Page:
While the role of private enterprise will be paramount, the State must act unhesitatingly as an active enabler for the long term. The segments to be supported can be identified at the highest levels of decision-making by the Centre and the concerned state governments. Thereafter, the entire set of ministries and departments involved should undertake vigorous promotion. This includes state governments and the district administrations, along with the local self-governments at the sub state levels that must be deeply involved in the implementation of these new policies and programs.

For maximum impact in discharging their responsibilities, these bodies would need to be made financially capable by increasing the flow of funds from the Centre. Hitherto the successive Finance Commissions have followed an incremental approach in transferring funds to the states and the UTs, and based their advice on principles that have not evolved much. It is time to give the highest priority to net job creation as a criterion, with the Centre passing on a greater share of the divisible pool of the resources. Starting with the Fourteenth Commission’s recommendation of 42%, it should be increased by 2% annually only on the basis of progress on employment creation. Within four years, a desired 50% should be reached; a level most votaries of co-operative federalism have long been suggesting.

The Centre, over time, will have to tighten its own belt alongside reducing expenditure on several redundant Centrally funded or sponsored schemes. This change, should not, in many ways, cause much disappointment amongst the states, who have usually preferred more untied funds that allow them to devise local schemes more relevant to their needs. A caveat here is that states themselves should in turn give greater funding and autonomy in implementation to district authorities, municipal bodies and the zilla panchayats. More importantly, the virtual lack of trust amongst the local bodies, districts and the state governments has to be consciously overcome, otherwise entrepreneurs and businesses would lose faith and not bother to avail of any government scheme, howsoever attractive they might be.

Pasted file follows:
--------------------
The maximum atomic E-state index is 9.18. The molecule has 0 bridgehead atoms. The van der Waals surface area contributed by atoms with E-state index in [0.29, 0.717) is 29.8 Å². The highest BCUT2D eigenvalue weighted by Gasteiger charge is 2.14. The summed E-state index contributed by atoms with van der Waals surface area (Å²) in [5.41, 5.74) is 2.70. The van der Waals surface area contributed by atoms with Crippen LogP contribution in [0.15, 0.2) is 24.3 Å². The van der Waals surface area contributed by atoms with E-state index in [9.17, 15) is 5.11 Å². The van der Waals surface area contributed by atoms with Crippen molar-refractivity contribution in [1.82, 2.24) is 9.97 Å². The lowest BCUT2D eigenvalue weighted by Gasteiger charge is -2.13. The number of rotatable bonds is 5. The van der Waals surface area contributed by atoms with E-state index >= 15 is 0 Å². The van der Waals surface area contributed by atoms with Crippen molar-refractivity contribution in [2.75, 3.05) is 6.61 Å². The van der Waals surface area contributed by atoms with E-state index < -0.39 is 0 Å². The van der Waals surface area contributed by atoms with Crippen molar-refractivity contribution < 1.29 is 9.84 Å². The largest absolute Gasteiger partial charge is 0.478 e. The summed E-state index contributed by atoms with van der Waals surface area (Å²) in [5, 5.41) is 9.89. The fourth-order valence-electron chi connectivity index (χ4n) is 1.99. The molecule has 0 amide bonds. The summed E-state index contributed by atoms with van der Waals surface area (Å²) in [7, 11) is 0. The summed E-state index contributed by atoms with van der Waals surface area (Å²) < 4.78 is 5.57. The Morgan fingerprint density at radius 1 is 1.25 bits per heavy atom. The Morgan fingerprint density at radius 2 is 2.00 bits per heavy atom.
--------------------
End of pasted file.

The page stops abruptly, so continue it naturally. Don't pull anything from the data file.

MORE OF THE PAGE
Prima facie, the labour and skill intensive sectors of manufacturing that would qualify for employment-focus and incentives are textiles (in particular apparel), leather products, gems and jewellery, automobiles and their components (especially two wheelers and entry level passenger vehicles), pharmaceutical-formulation and a range of electronics and consumer durable items. In terms of creating employment, all manufacturing is not job-generating—this is partly the reason employment in this sector has remained stagnant at about 14% of the aggregate for decades. On the other hand, the sector helps create almost three to four times the number of jobs in the related services, a fact that explains the persistent enthusiasm of those who advocate the expansion of manufacturing as a share of GDP.

Given our capital scarce economy, we must also think beyond manufacturing and the service sector, to find avenues where combined job creation is higher. One such industry is real estate, which continues to be highly labour intensive. Affordable urban and rural housing in general are unambiguously job creating—both for unskilled workers and for women, an often overlooked part of the potential workforce. The industry holds tremendous value potential and has been a sizeable job provider in many countries including China. To hold back migrant labour in cities, employers in India may soon have to provide them with living quarters, a la the chawls put up by textile mill owners during the inter-war decades in Mumbai.